Spot on Craig Kimbrel's hat comes into question

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Luis Rojas joined Carton & Roberts for his weekly segment on Wednesday, he wouldn’t give up exactly what he said to home plate umpire John Lipka to get ejected from Tuesday’s game, his first career ejection as a manager.

“I don’t know what to say there; I guess it had to happen, but it’s a good thing we’re wearing masks so we can’t read lips,” Rojas joked, “but I said something along the lines of needing to clean it up. It wasn’t anything major, more about the performance of the game.”

That said, Rojas wanted to reiterate his utmost respect for the officials.

“It’s a tough job, and we all have emotions during the game. I don’t wake up today prepared to do everything I do to get thrown out in the game, but it’s a tough job,” Rojas said. “But I think (Cubs catcher) Willson Contreras is great at presenting strikes, and I think they got a few calls there and we didn’t get a few, and that’s what led to it.”

It’s a weird situation for managers and umpires this season more than others, too, as umpires are traveling with teams and a lot of crews are working back-to-back series with the same team – or, in the Mets’ case, this is the third straight series where they’ve had Joe West’s crew.

“They’re like part of the bubble, and I think that’s a wise decision from a health standpoint,” Rojas said. “We’ve seen them a few series now, but the respect part hasn’t changed about when you have arguments or anything.”

One thing Rojas did but didn’t see is something Evan Roberts pointed out earlier in the show: Cubs closer Craig Kimbrel seemed to have a white circle on his hat, something that Evan noted could’ve been a foreign substance but wasn’t something the Mets seemed to pick up on in the moment.

“I’m not in the dugout and it’s a tough thing to see from us on the first base side, but I did see it on TV, the white spot on his cap,” Rojas said. “It’s something that can be checked, because I know MLB is encouraging us to check and cracking down on using illegal substances on the ball, but I thought it was a tough thing to pick up actually being on the field.”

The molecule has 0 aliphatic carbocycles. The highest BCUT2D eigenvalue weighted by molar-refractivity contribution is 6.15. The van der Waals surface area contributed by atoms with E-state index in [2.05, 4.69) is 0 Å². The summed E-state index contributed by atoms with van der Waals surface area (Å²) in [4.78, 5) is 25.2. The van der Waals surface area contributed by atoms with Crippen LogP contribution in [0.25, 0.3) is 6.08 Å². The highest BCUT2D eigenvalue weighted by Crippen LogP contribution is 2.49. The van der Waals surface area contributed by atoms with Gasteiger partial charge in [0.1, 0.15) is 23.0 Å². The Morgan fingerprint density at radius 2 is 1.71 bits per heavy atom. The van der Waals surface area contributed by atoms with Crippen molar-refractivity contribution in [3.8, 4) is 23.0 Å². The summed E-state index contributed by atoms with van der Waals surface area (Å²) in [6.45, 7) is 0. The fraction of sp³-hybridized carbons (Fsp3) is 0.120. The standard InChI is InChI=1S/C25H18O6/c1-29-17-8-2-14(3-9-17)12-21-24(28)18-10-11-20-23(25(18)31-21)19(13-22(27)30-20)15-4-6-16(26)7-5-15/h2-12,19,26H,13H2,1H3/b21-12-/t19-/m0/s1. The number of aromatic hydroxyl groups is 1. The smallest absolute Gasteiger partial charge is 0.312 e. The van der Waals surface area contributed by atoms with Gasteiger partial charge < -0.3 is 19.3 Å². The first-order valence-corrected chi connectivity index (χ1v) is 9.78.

So, will the Mets say something prior to, or during, tonight’s game?

“It’s something that can always be asked, and it’s a courtesy, so if we pick it up and see he touches or something, maybe,” Rojas said. “The grip part, we know is because of the control more than anything. There’s a lot said about improving spin rate and stiff, but I know pitchers also don’t want to sail the ball and be hitting guys. I don’t know who does or doesn’t do it, but it’s something you can pay attention to if you see it live.”

But what if it’s one of the Mets who is also doing it?

“That’s not our mentality here; I don’t know what’s used, but I’ve always known about the grip, and I don’t know if it’s to improve the quality of your pitches,” Rojas said. “There are things being said, but I don’t know who does it. I don’t see anyone on our team discussing it. We’ve relayed the MLB notices for guys not to use it, but sometimes guys like to use Rosin, and that could be what they have somewhere else.”

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